I must have been mad to bake this cake on the hottest day of the year so far! There’s not only chocolate ganache involved, but also chocolate icing! This is also my last recipe from the ‘Chocolate Cakes’ section of this book!
The oven was reluctantly put on at Fan 160°C and a 20cm (8″) round deep cake tin was greased and the base lined with parchment.
Reading through the recipe, this looked as though it was going to take quite some time to prepare. The first thing required was to melt 200g plain chocolate, together with 100g unsalted butter. It was so warm, I honestly think that if I’d have put my bowl in the sunshine, the chocolate and butter would have melted within minutes. However, I got a tiny pan out of the cupboard and filled it partially with water. This was brought to a simmer and the bowl of chocolate and butter was put on top, stirring the ingredients occasionally until they had melted. This was put to one side to cool.
Into a large mixing bowl I put 3 large egg yolks (keeping the egg whites to one side for later), together with 100g dark muscovado sugar. This was to be whisked until it was pale and creamy. I must admit I had my doubts at first, this was dark muscovado sugar that I was using, not golden caster sugar. The initial mix proved me right, there was no way this was going to go pale and creamy, but I was to be proved wrong, after a few minutes the mixture did indeed turn a very pale colour – but it took some time due to the hard lumps that I had in my muscovado sugar. Even the electric mixer was struggling at first to break them up, but eventually we got there and the mixture was pale and creamy in colour, just as Mary says it would be.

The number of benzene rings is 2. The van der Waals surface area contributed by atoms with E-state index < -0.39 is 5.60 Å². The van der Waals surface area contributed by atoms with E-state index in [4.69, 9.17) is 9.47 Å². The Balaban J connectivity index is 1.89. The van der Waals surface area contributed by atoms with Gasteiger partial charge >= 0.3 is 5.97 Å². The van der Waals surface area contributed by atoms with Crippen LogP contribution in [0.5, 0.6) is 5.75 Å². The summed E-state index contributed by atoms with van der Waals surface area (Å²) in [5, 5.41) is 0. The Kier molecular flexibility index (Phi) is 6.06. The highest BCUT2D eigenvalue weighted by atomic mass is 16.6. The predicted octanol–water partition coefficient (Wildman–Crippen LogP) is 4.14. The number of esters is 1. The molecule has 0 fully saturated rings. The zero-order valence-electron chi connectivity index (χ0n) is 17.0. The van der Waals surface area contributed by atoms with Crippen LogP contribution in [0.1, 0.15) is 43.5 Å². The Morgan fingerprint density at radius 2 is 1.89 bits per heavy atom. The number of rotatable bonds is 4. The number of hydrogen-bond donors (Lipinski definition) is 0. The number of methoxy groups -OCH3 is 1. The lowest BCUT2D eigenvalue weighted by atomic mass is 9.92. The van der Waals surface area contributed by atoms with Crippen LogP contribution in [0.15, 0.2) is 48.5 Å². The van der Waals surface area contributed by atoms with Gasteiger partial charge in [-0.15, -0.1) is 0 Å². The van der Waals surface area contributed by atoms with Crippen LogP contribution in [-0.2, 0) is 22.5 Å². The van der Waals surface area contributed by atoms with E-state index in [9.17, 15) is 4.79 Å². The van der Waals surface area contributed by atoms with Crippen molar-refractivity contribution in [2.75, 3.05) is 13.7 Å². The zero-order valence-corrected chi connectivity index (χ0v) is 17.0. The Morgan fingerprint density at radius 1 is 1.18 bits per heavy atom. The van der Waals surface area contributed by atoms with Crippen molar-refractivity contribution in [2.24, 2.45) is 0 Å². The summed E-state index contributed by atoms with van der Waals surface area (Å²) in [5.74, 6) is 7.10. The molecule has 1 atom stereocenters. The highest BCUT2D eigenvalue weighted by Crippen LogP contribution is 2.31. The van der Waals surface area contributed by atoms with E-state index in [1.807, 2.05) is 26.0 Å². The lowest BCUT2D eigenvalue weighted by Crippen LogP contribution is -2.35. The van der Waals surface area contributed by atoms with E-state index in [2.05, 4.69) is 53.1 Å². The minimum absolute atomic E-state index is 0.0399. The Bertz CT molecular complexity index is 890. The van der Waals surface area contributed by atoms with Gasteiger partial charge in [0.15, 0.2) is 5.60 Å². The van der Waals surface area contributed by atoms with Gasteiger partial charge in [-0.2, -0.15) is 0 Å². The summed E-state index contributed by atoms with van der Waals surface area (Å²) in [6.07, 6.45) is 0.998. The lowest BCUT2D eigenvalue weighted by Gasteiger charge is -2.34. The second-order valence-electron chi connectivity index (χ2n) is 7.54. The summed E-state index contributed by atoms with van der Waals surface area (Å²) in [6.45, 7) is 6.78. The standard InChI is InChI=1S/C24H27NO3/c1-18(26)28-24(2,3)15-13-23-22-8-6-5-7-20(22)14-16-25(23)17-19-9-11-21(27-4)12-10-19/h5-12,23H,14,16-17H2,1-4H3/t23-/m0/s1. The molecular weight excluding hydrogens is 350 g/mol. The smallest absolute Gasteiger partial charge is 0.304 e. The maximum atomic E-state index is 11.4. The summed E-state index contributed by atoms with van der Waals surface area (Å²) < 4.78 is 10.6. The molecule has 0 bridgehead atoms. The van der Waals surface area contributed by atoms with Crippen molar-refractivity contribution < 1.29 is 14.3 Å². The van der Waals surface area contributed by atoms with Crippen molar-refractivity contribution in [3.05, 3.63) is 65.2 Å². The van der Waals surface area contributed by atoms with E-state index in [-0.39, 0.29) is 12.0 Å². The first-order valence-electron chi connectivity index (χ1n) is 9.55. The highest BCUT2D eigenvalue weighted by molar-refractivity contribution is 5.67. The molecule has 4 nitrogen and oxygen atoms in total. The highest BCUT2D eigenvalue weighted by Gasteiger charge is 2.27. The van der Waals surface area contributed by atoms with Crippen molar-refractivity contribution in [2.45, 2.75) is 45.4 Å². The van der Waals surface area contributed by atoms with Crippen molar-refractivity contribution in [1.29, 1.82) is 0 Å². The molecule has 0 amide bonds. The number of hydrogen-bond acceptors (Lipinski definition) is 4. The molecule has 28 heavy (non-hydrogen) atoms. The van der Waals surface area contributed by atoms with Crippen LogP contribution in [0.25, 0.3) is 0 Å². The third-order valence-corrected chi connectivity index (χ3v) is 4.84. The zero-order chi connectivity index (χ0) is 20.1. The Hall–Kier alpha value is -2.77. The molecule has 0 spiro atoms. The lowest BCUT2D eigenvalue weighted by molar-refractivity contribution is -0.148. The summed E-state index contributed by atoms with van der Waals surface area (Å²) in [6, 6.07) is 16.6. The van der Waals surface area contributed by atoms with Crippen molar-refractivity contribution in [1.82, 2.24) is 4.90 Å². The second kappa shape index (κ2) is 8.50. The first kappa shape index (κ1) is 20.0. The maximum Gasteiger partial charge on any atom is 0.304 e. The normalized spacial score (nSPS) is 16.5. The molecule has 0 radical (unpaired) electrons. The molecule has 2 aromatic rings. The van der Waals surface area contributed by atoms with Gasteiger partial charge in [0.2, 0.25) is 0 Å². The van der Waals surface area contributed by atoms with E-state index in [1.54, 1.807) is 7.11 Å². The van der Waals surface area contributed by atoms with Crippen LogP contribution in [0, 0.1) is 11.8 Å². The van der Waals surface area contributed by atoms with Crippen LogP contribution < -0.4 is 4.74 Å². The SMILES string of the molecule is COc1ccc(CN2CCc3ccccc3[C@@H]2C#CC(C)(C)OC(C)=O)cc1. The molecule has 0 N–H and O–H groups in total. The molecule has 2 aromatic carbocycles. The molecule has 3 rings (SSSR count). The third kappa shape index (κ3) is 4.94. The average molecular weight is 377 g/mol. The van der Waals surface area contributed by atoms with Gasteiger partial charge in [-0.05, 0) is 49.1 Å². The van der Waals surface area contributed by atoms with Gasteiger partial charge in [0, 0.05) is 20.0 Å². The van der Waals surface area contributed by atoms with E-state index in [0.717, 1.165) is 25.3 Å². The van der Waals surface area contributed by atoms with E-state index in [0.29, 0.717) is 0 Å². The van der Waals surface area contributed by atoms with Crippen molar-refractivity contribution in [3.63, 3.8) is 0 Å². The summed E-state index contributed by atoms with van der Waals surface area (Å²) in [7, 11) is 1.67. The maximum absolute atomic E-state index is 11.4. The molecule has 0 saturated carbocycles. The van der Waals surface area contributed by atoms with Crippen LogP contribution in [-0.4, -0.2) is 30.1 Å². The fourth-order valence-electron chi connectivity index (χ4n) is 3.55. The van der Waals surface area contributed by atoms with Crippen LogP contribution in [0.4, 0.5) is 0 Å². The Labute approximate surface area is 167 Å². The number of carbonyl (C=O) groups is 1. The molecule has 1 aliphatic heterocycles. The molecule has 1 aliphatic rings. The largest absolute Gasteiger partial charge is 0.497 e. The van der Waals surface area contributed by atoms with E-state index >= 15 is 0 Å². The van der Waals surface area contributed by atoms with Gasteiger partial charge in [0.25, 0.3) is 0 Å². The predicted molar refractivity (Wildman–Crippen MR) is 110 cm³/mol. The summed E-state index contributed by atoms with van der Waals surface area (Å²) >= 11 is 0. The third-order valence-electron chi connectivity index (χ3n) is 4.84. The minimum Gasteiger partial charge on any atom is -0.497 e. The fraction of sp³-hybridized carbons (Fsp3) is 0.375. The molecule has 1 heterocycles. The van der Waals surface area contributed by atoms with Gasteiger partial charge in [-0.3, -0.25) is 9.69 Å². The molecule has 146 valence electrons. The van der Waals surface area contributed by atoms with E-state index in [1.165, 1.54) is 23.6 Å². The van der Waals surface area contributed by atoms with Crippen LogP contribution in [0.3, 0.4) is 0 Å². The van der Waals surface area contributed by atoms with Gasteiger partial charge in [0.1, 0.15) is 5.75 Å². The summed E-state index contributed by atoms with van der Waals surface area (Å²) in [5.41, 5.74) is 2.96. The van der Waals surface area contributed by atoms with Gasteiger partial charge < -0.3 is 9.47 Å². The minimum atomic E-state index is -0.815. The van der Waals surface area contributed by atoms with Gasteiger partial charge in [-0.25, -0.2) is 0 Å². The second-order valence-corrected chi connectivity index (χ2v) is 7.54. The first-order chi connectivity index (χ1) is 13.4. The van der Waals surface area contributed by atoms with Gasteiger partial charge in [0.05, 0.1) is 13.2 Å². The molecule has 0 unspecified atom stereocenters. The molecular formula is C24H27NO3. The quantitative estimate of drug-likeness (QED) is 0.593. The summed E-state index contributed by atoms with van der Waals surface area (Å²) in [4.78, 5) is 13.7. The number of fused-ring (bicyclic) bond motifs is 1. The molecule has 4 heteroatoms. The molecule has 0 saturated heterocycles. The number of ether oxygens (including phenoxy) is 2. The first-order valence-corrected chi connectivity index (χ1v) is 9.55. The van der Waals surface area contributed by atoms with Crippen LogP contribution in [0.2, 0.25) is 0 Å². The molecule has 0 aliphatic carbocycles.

To the egg mixture I added the cooled melted chocolate mixture together with 50ml dark rum. I was surprised to see just how much 50ml of rum actually was. It was extremely overpowering when I poured it in and I hoped that the cake wouldn’t just taste of rum as it’s not one of my favourite flavours. The chocolate and rum were mixed into the egg mixture until combined. It was then time to gently fold in 75g sifted self-raising flour together with 50g ground almonds. I hate folding in, I usually end up with big pockets of unfolded flour which normally show themselves as I pour the batter into the baking tin. I spent a little longer than normal folding the flour in to ensure that it was all mixed in evenly.
The last thing to be put into the mixture were the three egg whites which I whipped up until they were stiff but not dry. These were lightly folded in and the mixture was turned into the tin. Mary says to level the surface, but my mixture was runny enough to level itself. The cake was popped into the oven and I set the timer for 45 minutes.
I actually left my cake in the oven for 45 mintues and in all honesty I think it was slightly overdone. It had risen well although the top was slightly cracked. I did go and sit in the garden (in the shade I hasten to add as it was 32°C outside) and I forgot all about the cake. I normally look at my cakes 10 minutes before the end (my timer lets me know when there are 10 minutes and 5 minutes left), but I didn’t hear it. It was only when I could smell the cake baking from the garden that I realised just how long I had been sat outside for! The cake was left in the tin for a couple of minutes before I removed it to finish cooling on a wire rack. The parchment was also peeled off the bottom at this time.